Lee, who stepped down as L&L CEO after the indictment, has pleaded not guilty. His attorney, Russ Aoki, has argued in court filings that he should be released from pretrial detention because “without Mr. Lee’s assistance … L&L Energy may be unable to protect the company’s thousands of investors from irreparable harm because of the company’s inability to fulfill its commitments or continue operations.”
L&L, which was delisted from Nasdaq last fall, has not yet entered a plea in the criminal case. Aoki said he did not know whether it even has an attorney.
After the accounting firm Arthur Andersen was convicted as a company for its role in the Enron fraud and quickly collapsed, there was criticism that criminally charging the entire enterprise unfairly hurt its many innocent shareholders and employees.
Asked about that impact, federal prosecutor Friedman said that with L&L, “One, the stock price has fallen drastically already … so to some extent (shareholders) have already suffered the harm they are going to suffer.”
He added that there are “two sets of investors — those who already bought stock and those who might buy tomorrow. You are protecting investors as much as you are harming investors.”
And whatever the exact nature of the company’s coal mines, “those jobs are in China,” he continued. “The collateral consequences here are lesser than they would be” for a company with U.S. operations.
Ex-billionaire Blixseth delays Medina trustee sale
Medina resident and former Forbes 400 member Timothy Blixseth — who founded the posh Yellowstone Mountain Club and, according to several court decisions, later diverted more than $200 million from it — has sought bankruptcy protection for his waterfront home to halt a trustee sale.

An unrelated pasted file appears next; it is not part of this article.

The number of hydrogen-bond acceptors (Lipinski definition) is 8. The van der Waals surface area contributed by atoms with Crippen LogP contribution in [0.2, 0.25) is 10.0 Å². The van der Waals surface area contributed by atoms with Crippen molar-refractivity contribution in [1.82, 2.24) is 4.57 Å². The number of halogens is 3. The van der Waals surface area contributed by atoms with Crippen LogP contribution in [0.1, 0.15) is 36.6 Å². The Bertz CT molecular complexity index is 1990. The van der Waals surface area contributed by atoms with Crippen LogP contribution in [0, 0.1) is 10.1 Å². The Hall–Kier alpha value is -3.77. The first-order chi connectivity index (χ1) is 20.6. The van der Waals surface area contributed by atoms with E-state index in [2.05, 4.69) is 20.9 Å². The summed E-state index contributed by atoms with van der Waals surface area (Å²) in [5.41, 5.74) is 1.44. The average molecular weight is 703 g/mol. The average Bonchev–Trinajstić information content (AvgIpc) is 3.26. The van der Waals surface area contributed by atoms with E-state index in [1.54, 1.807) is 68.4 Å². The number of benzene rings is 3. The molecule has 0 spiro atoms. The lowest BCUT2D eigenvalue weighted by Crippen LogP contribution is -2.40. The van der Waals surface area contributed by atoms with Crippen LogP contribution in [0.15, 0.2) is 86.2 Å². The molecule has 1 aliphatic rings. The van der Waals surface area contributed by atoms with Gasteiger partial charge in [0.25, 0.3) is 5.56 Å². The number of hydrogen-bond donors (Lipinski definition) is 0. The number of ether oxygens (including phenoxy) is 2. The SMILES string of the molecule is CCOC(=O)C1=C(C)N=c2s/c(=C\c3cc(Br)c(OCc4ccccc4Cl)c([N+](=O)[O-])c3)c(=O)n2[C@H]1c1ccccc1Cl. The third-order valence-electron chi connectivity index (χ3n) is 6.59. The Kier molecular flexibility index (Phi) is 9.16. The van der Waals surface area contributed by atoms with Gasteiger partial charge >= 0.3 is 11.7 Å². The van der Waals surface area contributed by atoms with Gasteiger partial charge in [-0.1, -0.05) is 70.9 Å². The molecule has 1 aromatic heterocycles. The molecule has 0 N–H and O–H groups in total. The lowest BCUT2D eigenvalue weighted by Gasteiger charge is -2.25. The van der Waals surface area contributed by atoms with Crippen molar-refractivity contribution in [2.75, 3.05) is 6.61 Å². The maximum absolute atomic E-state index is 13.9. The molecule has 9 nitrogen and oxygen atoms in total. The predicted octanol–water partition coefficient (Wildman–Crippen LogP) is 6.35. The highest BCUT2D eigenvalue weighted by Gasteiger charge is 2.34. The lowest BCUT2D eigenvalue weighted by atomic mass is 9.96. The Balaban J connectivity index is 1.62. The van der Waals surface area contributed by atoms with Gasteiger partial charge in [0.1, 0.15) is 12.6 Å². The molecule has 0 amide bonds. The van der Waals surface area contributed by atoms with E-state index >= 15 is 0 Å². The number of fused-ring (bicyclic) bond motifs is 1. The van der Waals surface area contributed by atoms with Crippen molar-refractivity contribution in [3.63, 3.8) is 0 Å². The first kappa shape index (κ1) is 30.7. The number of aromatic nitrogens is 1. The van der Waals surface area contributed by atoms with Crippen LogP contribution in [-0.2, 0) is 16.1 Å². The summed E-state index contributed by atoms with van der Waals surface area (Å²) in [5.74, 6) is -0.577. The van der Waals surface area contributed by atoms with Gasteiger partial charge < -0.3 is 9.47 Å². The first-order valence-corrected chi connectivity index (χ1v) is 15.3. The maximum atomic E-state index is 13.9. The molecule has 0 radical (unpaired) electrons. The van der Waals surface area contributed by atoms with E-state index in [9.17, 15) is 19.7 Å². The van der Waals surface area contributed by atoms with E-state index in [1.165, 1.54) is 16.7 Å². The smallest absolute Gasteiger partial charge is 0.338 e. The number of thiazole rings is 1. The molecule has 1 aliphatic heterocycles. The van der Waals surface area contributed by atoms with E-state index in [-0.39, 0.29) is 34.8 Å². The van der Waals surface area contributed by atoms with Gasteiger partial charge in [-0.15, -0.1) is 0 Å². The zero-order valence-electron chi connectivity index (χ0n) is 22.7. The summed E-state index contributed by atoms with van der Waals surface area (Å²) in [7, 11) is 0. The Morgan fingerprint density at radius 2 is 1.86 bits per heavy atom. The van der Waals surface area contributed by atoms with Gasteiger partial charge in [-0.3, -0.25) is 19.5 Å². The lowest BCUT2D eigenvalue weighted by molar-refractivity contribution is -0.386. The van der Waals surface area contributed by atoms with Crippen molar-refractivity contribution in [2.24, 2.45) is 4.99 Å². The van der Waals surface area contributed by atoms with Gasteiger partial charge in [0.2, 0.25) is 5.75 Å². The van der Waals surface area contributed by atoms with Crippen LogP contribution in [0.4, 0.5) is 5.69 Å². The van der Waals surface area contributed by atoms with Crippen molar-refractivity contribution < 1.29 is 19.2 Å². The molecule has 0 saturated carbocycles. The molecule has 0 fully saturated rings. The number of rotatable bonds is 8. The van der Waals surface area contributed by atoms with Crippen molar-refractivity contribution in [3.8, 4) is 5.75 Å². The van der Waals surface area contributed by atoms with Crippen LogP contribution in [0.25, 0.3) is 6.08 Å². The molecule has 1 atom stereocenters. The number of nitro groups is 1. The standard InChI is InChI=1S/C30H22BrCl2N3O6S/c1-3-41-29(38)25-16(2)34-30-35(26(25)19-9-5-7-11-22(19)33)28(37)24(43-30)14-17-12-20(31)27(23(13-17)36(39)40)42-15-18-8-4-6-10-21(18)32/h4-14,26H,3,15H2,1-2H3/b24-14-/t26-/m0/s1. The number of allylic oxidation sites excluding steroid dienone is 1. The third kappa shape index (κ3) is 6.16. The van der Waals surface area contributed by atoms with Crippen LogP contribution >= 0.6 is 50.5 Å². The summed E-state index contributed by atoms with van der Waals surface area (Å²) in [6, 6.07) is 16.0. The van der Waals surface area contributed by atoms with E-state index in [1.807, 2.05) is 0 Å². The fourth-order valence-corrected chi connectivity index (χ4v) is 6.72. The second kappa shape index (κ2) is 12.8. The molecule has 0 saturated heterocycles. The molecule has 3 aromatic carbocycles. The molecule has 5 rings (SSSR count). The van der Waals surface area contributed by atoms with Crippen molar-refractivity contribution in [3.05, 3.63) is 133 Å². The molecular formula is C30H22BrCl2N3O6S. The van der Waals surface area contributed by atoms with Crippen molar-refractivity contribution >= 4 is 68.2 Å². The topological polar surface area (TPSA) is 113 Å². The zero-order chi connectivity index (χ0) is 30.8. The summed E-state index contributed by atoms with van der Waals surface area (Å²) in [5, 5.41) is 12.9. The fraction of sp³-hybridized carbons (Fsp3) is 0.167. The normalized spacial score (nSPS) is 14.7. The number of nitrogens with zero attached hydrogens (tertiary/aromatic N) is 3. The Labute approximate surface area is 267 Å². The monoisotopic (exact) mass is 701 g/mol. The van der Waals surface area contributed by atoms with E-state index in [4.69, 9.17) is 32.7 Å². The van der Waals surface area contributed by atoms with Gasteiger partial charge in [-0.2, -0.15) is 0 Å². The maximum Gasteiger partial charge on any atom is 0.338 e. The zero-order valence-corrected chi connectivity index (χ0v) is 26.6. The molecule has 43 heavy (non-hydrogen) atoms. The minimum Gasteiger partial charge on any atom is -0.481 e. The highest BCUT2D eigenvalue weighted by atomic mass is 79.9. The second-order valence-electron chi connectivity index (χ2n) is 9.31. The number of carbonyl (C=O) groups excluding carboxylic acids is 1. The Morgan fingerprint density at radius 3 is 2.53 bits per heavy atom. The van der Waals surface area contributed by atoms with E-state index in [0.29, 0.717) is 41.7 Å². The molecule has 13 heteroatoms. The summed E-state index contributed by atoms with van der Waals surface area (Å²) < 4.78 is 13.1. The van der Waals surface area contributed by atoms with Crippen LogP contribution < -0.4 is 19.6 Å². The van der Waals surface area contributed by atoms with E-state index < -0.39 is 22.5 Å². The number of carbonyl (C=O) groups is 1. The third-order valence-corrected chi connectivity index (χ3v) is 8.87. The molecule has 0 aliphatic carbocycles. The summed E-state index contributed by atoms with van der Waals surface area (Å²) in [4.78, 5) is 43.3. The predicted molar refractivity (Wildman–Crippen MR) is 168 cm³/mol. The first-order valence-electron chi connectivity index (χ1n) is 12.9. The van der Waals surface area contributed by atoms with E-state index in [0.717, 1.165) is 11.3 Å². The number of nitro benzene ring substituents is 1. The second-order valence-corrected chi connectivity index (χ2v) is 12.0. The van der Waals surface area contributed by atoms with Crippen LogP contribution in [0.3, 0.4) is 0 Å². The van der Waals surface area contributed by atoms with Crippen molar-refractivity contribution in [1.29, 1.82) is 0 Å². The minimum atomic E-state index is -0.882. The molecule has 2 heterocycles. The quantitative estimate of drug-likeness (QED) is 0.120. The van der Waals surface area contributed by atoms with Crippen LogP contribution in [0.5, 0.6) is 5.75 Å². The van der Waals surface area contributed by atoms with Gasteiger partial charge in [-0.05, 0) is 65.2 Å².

The Chapter 11 case, though perhaps surprising in the wealthy enclave that Bill Gates and Jeff Bezos call home, is just one snowflake in the blizzard of litigation spawned by Blixseth’s tangles with creditors over his Montana development for the uber-rich.
The 5-bedroom, 6,000-square-foot Medina house is formally owned by Kawish LLC, which paid $7.9 million for it in 2007, according to county records. Kawish filed for Chapter 11 protection May 8, a day before the home was scheduled to be sold to satisfy a $590,000 debt.
Blixseth, who signed the bankruptcy filing, was ranked by Forbes in 2007 as No. 380 among the 400 richest Americans. Net worth $1.3 billion, the magazine said at the time, adding that a pending divorce might soon halve his fortune.
But since then litigation has sprung up all around him.
“The ongoing saga of the Yellowstone Club bankruptcy starting in 2008 is arguably one for the record books,” a federal judge in Montana wrote last month while affirming a bankruptcy court’s ruling that Blixseth owes certain Yellowstone creditors more than $40 million.
The judge, after noting that previous decisions in all that litigation “occupy literally hundreds of pages of text,” approvingly quoted from one such ruling that concluded “Blixseth had misappropriated Yellowstone’s cash and property for his personal use and his fraudulent intent in doing so ‘could not be more clear.’”
And there’s no sign that the legal morass is ending soon. A day before seeking protection for his home, Blixseth asked the 9th U.S. Circuit Court of Appeals to overturn last month’s ruling in Montana.
In an email this past week, Blixseth said he is in Europe. The Medina house, he wrote, “unfortunately has been owned by a small company involved in a dispute over tens of millions of dollars that is an indirect derivative” of the Montana litigation. “We are confident that dispute will be settled in the near future.”
Blixseth added that he still has “a multibillion dollar lawsuit pending” against lenders in the Yellowstone Club case, and “when a jury hears the facts, I will prevail.”
Rami Grunbaum: 206-464-8541 or firstname.lastname@example.org